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SpaceWeather.com -- News and information about meteor showers, solar flares, auroras, and near-Earth asteroids
SPACE WEATHER
Current conditions
Solar wind
speed: 276.1 km/sec
density: 1.6 protons/cm3
explanation | more data
Updated: Today at 2344 UT
X-ray Solar Flares
6-hr max: A0
2340 UT Nov06
24-hr: A0
2340 UT Nov06
explanation | more data
Updated: Today at: 2340 UT
Daily Sun: 06 Nov. 09
New sunspot 1030, shown here in a magnetic map from the US National Solar Observatory, poses no threat for strong solar flares.

more images: from Pete Lawrence of Selsey, West Sussex; from Robert Arnold of Isle of Skye, Scotland
Sunspot number: 15
What is the sunspot number?
Updated 05 Nov 2009

Spotless Days
Current Stretch: 0 days
2009 total: 237 days (77%)
Since 2004: 748 days
Typical Solar Min: 485 days
explanation | more info
Updated 05 Nov 2009

Far side of the Sun:
This holographic image reveals no sunspots on the far side of the sun. Image credit: SOHO/MDI
Planetary K-index
Now: Kp= 0 quiet
24-hr max: Kp= 0
quiet
explanation | more data
Current Auroral Oval:
Switch to: Europe, USA, New Zealand, Antarctica
Credit: NOAA/POES
Interplanetary Mag. Field
Btotal: 3.8 nT
Bz: 0.9 nT north
explanation | more data
Updated: Today at 2345 UT
Coronal Holes:
A solar wind stream flowing from the indicated coronal hole should reach Earth on or about Nov. 6th. Credit: SOHO Extreme UV Telescope
SPACE WEATHER
NOAA Forecasts
Updated at: 2009 Nov 06 2201 UTC
FLARE
0-24 hr
24-48 hr
CLASS M
01 %
01 %
CLASS X
01 %
01 %
Geomagnetic Storms:
Probabilities for significant disturbances in Earth's magnetic field are given for three activity levels: active, minor storm, severe storm
Updated at: 2009 Nov 06 2201 UTC
Mid-latitudes
0-24 hr
24-48 hr
ACTIVE
05 %
05 %
MINOR
01 %
01 %
SEVERE
01 %
01 %
High latitudes
0-24 hr
24-48 hr
ACTIVE
05 %
10 %
MINOR
01 %
05 %
SEVERE
01 %
01 %
What's up in Space
November 6, 2009

AURORA ALERT: Did you miss the Northern Lights? Next time get a wake-up call: Spaceweather PHONE.

 

NO AURORAS: A coronal mass ejection (CME) expected to deliver a glancing blow to Earth's magnetic field yesterday ... did not. The cloud either missed Earth or its impact was too feeble to notice. Geomagnetic activity remains low.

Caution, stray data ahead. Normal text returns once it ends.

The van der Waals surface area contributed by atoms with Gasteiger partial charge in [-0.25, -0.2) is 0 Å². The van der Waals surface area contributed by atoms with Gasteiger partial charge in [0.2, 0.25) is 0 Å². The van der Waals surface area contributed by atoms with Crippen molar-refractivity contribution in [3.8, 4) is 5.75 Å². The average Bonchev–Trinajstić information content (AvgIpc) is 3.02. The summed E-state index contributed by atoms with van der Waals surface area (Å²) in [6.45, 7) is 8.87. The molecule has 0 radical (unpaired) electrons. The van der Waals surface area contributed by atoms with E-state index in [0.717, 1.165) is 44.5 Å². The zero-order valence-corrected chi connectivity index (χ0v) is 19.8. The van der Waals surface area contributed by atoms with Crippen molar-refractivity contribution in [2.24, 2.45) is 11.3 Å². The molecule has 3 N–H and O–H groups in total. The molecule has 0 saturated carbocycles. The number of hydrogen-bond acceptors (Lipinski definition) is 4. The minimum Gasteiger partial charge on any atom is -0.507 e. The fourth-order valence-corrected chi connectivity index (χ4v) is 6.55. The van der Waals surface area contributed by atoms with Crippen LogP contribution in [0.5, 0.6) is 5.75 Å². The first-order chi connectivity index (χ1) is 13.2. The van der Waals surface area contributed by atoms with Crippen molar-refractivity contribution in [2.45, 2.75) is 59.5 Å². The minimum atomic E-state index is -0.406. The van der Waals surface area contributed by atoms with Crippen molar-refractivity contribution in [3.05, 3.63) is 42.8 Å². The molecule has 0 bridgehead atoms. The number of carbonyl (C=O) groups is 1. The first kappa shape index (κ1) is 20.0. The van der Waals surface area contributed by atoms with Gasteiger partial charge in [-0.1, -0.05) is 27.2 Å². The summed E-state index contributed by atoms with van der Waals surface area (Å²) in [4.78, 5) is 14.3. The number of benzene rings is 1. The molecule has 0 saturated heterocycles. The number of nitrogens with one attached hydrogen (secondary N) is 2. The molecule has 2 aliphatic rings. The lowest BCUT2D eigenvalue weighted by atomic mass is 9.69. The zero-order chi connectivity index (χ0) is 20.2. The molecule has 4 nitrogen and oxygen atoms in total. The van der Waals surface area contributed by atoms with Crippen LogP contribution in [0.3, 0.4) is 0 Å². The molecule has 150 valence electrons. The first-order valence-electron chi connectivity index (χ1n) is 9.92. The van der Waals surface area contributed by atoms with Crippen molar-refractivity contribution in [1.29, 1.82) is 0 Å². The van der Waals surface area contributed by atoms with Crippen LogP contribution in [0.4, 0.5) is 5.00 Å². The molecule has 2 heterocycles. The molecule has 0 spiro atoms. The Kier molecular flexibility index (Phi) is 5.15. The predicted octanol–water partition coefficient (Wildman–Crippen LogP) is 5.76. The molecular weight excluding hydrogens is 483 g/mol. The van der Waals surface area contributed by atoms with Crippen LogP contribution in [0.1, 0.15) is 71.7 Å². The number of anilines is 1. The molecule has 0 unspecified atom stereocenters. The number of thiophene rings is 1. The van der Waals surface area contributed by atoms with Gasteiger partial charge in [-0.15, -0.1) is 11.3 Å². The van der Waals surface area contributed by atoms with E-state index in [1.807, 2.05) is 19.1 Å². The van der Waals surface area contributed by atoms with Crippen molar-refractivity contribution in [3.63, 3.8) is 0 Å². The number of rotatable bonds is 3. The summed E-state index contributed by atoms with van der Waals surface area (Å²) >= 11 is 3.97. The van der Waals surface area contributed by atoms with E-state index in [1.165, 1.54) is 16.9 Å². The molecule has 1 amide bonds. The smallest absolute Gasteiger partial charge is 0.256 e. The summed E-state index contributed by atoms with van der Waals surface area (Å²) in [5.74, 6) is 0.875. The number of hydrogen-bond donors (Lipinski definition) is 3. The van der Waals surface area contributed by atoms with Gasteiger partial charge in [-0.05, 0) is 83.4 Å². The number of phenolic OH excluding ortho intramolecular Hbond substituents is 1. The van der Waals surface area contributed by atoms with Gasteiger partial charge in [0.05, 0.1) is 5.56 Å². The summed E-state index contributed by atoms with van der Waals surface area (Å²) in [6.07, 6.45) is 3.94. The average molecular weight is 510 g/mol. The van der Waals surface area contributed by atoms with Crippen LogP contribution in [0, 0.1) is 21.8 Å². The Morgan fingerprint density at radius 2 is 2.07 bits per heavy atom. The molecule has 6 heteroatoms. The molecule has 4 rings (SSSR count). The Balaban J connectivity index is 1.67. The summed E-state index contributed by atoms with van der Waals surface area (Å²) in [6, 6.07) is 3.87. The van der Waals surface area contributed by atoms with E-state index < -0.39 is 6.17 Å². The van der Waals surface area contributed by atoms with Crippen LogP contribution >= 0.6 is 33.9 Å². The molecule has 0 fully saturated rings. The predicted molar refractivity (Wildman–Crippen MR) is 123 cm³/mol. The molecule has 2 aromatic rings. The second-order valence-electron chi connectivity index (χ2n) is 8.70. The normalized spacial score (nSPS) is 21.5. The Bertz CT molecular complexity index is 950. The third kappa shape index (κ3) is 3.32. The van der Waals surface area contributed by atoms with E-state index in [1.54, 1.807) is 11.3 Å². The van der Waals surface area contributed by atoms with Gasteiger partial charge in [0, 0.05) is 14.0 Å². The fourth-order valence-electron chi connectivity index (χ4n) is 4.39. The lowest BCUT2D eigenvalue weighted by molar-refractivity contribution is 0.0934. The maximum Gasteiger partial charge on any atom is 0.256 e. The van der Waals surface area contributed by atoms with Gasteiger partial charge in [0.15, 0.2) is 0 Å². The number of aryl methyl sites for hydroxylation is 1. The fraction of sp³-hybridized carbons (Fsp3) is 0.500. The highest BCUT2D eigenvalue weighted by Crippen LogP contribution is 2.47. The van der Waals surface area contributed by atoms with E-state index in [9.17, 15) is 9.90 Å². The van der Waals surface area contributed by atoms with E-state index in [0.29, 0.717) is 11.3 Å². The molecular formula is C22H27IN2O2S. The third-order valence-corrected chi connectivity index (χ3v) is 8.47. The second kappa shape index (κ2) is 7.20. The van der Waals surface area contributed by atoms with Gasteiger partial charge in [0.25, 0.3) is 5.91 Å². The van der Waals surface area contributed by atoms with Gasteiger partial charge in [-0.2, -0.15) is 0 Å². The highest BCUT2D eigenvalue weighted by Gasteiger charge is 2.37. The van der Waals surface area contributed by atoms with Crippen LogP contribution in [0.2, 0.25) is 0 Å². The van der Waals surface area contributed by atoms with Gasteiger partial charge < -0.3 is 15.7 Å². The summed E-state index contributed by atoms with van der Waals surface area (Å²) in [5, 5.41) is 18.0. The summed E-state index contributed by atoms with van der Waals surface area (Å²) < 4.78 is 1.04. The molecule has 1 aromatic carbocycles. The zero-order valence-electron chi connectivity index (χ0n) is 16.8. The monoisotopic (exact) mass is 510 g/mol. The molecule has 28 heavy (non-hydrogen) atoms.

TAURID METEOR SHOWER: Earth is passing through a stream of debris from periodic Comet 2P/Encke, and this is causing the annual Taurid meteor shower. "On Nov. 5th, a Taurid meteor came streaking down over the famous Ship Rock near Sedona, Arizona," reports Marsha Adams, who took this picture using a Nikon D700:

"It was visible in spite of the bright moonlight," she says.

The shower has a broad maximum lasting from Nov. 5th through 12th. At most, only about 5 Taurids per hour streak across the sky, but what they lack in number they make up for in dazzle. Taurid meteors tend to be fireballs, slow and very bright. Look for them falling out of the constellation Taurus during the hours around midnight. [sky map]

more photos: from John Chumack of Dayton, Ohio; from Brian Emfinger of Ozark, Arkansas; from Joe Westerberg of Joshua Tree National Park, California

FARSIDE EXPLOSION: Yesterday, something exploded on the far side of the sun. The blast hurled a coronal mass ejection (CME) over the sun's limb, recorded by coronagraphs on the Solar and Heliospheric Observatory (SOHO). Click on the image to launch a 14-hour time lapse movie:

The source of the eruption is probably sunspot 1029, which is transiting the far side of the sun. Last week, when sunspot 1029 was visible from Earth, it quickly grew into the biggest and most active sunspot of the year, unleashing ten C-class solar flares in just a few days. Apparently, the action hasn't stopped. The sun's rotation will turn the sunspot back toward Earth about a week from now. If the sunspot holds together that long, we could experience some solar activity. Stay tuned.


October Northern Lights Gallery
[previous Octobers: 2008, 2007, 2006, 2004, 2003, 2002, 2001]


Explore the Sunspot Cycle

       
Near-Earth Asteroids
Potentially Hazardous Asteroids (PHAs) are space rocks larger than approximately 100m that can come closer to Earth than 0.05 AU. None of the known PHAs is on a collision course with our planet, although astronomers are finding new ones all the time.
On November 6, 2009 there were 1077 potentially hazardous asteroids.
Nov. 2009 Earth-asteroid encounters:
Asteroid
Date(UT)
Miss Distance
Mag.
Size
2009 UW87
Oct. 31
1.6 LD
18
11 m
2009 UK14
Nov. 1
9.1 LD
20
29 m
2006 JY26
Nov. 2
6.7 LD
22
10 m
2000 XK44
Nov. 4
28.8 LD
13
1.1 km
2000 UJ1
Nov. 7
43.3 LD
15
1.2 km
2000 TO64
Nov. 10
44.2 LD
14
1.9 km
2009 UK20
Nov. 12
6.5 LD
20
20 m
Notes: LD means "Lunar Distance." 1 LD = 384,401 km, the distance between Earth and the Moon. 1 LD also equals 0.00256 AU. MAG is the visual magnitude of the asteroid on the date of closest approach.
Essential Links
NOAA Space Weather Prediction Center
  The official U.S. government space weather bureau
Atmospheric Optics
  The first place to look for information about sundogs, pillars, rainbows and related phenomena.
Solar and Heliospheric Observatory
  Realtime and archival images of the Sun from SOHO.
STEREO
  3D views of the sun from NASA's Solar and Terrestrial Relations Observatory
Daily Sunspot Summaries
  from the NOAA Space Environment Center
Current Solar Images
  from the National Solar Data Analysis Center
Science Central
   
  more links...
   
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